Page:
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Best of Spanish and Estonian films

SPAIN'S rich cinema unfolds in a panorama from October 21 to 24, and fascinating but little-known Estonian films will be screened from October 17 to 23. Xu Wei reports.

The best cinema offerings from Spain and Estonia - with distinctly different flavors - will be presented in two film screenings from October 17 to 24.

The Spanish Film Panorama will screen eight films representing the best of the past decade.

During the four days, the Shanghai Film Art Center, Cathay Theater, Broadband International Cineplex and Stellar Cinema City will screen "Me Too," "Flamenco, Flamenco," "The Sea Inside," "Seven Billiard Tables," "The Blind Sunflowers," "My Life without Me," "Obaba" and "Mataharis."

The Spanish film maker Carlos Saura, who directed "Carmen," "Tango" and "Goya in Bordeaux," will attend the Shanghai premiere - also the world premiere - of his new emotional dance film, "Flamenco, Flamenco."

Also in Shanghai will be Spanish actress Maribel Verdu, known for hits such as "Pan's Labyrinth" and "And Your Mother Too." She plays a widow during the Spanish Civil War in the film "Blind Sunflowers," which will be presented in the panorama.

Another film with star power will be "The Sea Inside," starring Spanish actor Javier Bardem; it was awarded the 2004 Academy Award for Best Foreign Language Film, as well as the 2004 Grand Jury Prize of the Venice International Film Festival, among other prizes.

"Me Too," codirected by Alvaro Pastor and Antonio Naharro, tells a story of an impossible love. Star Lola Duenas was awarded the Best Actress prize in the San Sebastian Film Festival and the Goya Awards (Spanish equivalents to the Academy Awards).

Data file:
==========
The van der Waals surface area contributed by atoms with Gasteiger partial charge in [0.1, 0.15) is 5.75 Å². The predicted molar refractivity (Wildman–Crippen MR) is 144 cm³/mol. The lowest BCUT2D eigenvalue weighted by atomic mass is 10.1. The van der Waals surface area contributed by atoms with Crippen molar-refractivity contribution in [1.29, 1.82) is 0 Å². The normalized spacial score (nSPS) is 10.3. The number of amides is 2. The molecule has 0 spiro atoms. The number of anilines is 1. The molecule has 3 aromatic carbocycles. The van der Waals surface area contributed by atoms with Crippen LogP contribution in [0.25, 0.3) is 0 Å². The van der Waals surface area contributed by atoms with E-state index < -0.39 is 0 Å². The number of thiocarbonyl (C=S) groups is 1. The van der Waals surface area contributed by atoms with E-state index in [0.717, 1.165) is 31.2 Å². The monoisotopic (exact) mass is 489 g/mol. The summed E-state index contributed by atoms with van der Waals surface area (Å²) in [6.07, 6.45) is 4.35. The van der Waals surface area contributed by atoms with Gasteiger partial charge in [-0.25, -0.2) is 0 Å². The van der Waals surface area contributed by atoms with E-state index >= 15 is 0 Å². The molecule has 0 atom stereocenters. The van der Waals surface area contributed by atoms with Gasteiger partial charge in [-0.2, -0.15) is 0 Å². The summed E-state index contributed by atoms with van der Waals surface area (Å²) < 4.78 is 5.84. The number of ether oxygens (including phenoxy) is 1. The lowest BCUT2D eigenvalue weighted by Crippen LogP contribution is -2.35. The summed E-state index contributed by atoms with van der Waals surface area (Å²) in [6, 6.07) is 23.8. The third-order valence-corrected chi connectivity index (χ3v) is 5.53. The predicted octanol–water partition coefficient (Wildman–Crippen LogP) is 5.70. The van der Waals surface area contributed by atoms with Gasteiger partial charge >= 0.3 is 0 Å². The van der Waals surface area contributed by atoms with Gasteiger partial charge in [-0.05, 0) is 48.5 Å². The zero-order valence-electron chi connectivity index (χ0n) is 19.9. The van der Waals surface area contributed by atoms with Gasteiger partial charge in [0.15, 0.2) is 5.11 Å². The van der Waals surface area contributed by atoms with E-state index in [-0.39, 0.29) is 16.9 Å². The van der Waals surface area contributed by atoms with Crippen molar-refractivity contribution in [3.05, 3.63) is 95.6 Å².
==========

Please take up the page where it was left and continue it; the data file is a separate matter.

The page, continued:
"My Life Without Me" narrates a woman's fading life as she struggles with cancer, while another tale, "Seven Billiard Tables" is about a woman who rediscovers her life after her father dies and her husband disappears.

The Spanish Film Panorama presents very different genres, including "Obaba," a mystery thriller in a remote northern township, and "Mataharis," a comedy about three detectives who cannot manage their private lives.

"The panorama is a rare chance for Chinese film goers to learn about Spanish cinema," said Tang Lijun, an organizer of the event. Chinese cinemas are filled with domestic productions and Hollywood blockbusters, but lacking a diverse menu, he said.

Estonian film

Although Estonia doesn't produce a lot of movies, many productions are compelling stories, artistically filmed.

From October 17 to 23, Estonian Film Week will feature five recent productions at four downtown cinemas, the Shanghai Film Art Center, Cathay Theater, Yonghua Cinema and Studio City Cinema.

The films: Andrus Tuisk's crime film "Bank Robbery," Asko Kase's war epic "December Heat," Marko Raat's "The Snow Queen," a winter fairy-tale for adults, Grigori Kromanov's drama "The Last Relic" and Rasmus Merivoo's fantasy kids movie "Buratino, Son of Pinocchio."

At the opening on October 17, director Merivoo will talk to film goers. His latest film, an Estonian-Russian collaboration, is loosely based on Alexei Tolstoy's renowned children's book "The Golden Key."

Tickets for the Spanish Film Panorama and Estonian Film Week are available directly from the screening cinemas or by logging on to and


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